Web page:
John Bhakdi is founder and CEO of i2X. He previously served as an executive in some of the largest Omnicom and WPP companies (S&F, JWT, BBDO, DDB) where he shaped corporate development, M&A and innovation activities as Strategy and Executive Director. During his career, John worked closely together with both entrepreneurs and C-level executives in companies such as MasterCard, Siemens, Sinopec, Ford Motor Group, Dow Jones, Microsoft, The Ritz Carlton, Mercedes Benz, Deutsche Bank and Credit Suisse. In 2008, he decided to become an entrepreneur himself and moved to Silicon Valley which later led to the founding of i2X. Email John at

i2X is a structured seed investment framework that allows institutional investors to capture large clusters of seed stage startups at a superior risk/return performance. The i2X framework has been developed with the input from partners at top 10 Venture Capital firms, The White House’s Startup America Partnership, some of the top 25 alternative asset management firms and a large network of technology entrepreneurs and accelerator teams.

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  1. Siim Karutoom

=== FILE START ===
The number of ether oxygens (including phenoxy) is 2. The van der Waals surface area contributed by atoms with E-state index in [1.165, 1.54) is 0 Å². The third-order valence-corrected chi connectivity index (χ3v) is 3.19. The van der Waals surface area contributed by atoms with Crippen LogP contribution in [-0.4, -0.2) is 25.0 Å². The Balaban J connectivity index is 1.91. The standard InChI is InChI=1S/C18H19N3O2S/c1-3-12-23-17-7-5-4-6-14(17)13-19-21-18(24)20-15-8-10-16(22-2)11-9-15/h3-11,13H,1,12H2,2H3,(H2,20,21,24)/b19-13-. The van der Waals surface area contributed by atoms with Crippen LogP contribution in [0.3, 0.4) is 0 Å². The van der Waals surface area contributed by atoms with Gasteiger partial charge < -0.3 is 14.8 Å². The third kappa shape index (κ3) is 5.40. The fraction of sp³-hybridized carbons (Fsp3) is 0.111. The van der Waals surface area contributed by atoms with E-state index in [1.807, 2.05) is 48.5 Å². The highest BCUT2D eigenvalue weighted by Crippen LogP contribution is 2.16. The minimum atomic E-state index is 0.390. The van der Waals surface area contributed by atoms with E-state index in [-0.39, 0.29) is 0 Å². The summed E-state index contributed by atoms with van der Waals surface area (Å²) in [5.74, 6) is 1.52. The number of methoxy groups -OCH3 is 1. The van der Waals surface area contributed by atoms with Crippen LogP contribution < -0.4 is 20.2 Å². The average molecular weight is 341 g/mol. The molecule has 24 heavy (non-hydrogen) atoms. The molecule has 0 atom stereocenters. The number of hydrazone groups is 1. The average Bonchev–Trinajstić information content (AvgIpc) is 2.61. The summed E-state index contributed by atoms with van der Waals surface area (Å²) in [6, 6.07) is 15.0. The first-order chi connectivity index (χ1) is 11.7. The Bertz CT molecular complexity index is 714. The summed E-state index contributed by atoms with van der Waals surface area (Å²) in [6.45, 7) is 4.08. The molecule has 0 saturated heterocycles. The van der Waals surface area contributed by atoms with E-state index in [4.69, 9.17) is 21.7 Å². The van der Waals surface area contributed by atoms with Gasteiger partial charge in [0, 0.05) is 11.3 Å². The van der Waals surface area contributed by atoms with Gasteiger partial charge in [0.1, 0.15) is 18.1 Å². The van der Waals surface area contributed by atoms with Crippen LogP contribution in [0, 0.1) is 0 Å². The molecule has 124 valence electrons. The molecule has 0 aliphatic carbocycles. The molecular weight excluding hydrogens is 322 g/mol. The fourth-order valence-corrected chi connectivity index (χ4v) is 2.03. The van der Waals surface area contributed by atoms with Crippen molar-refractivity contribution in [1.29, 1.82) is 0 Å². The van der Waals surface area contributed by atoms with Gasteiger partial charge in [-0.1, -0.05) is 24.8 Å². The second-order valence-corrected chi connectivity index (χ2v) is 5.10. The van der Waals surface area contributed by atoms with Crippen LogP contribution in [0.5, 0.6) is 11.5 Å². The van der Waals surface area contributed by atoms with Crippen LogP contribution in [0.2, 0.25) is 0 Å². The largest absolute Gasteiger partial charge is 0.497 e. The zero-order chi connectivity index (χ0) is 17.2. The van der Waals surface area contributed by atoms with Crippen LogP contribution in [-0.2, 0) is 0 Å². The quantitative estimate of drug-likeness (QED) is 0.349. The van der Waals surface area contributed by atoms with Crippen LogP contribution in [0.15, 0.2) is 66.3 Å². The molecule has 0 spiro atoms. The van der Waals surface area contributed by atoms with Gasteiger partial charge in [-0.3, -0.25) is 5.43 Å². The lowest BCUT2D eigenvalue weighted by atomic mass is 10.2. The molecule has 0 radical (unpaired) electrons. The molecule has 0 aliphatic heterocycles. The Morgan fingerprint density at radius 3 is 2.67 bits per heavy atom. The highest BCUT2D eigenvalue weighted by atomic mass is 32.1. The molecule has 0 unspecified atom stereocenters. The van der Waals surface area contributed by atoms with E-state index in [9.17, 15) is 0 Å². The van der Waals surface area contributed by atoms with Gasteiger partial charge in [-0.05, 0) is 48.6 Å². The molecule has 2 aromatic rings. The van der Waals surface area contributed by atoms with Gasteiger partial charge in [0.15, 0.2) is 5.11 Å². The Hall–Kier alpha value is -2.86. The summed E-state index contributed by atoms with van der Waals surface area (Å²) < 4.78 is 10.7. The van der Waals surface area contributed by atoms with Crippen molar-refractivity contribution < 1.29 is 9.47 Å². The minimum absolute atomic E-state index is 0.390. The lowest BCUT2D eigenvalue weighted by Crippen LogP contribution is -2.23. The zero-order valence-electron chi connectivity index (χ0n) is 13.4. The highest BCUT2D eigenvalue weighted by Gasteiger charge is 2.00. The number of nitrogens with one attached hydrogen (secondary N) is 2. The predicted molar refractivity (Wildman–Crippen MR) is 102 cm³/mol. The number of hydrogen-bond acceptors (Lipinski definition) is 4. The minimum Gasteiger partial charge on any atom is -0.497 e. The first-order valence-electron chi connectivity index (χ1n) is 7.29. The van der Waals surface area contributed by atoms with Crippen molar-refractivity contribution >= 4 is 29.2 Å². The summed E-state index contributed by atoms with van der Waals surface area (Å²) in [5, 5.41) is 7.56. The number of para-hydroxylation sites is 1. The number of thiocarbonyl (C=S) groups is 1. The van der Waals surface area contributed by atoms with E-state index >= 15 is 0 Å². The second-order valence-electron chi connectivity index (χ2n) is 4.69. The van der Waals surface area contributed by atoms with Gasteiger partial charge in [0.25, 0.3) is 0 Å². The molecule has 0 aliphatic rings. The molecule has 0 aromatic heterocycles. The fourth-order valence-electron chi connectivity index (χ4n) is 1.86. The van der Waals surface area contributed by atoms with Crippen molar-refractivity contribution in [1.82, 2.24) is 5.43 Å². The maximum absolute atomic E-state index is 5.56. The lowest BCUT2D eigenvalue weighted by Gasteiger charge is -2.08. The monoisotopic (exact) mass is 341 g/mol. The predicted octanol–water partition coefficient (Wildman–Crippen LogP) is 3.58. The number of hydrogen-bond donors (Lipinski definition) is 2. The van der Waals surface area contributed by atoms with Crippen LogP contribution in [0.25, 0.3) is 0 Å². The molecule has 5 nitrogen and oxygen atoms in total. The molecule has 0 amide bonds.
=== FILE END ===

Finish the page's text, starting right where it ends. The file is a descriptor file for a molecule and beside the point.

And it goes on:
May 29, 2013 at 6:41 am

    Very well written article!
    I agree with capital misallocation in general and would like to add VC as alternative to traditional investments. In my mind some small percent allocation from pension funds should go to VC. Better way to support future innovation and economic growth than bank offered loans. Off course the risk is much more higher but with proper risk management it seems reasonable investment.

  2. John Bhakdi
    June 3, 2013 at 1:28 pm

    Siim – actually, 18% of VC comes from public pension funds today. But that is far less than 1% of the total amount of capital public pensions allocate. As described in the article, it is important to mention that it is not the pension fund allocators that are to blame for that, but the lack of financing innovation in VC. An allocator cannot increase her share in an asset class if this asset class constantly underperforms. It is the task of emerging managers to come up with better ways to capture the upside of innovation – which, given the circumstances of our times, shouldn’t be hard at all. But it takes innovative thinking and an understanding of quantitative finance to do so (see part II of the article).

  3. Elaine Shea
    July 10, 2013 at 2:24 pm

    Your conclusions regarding significant and positive implications for investors and inventors and for the economy are convincing and I look forward to i2X realizing them.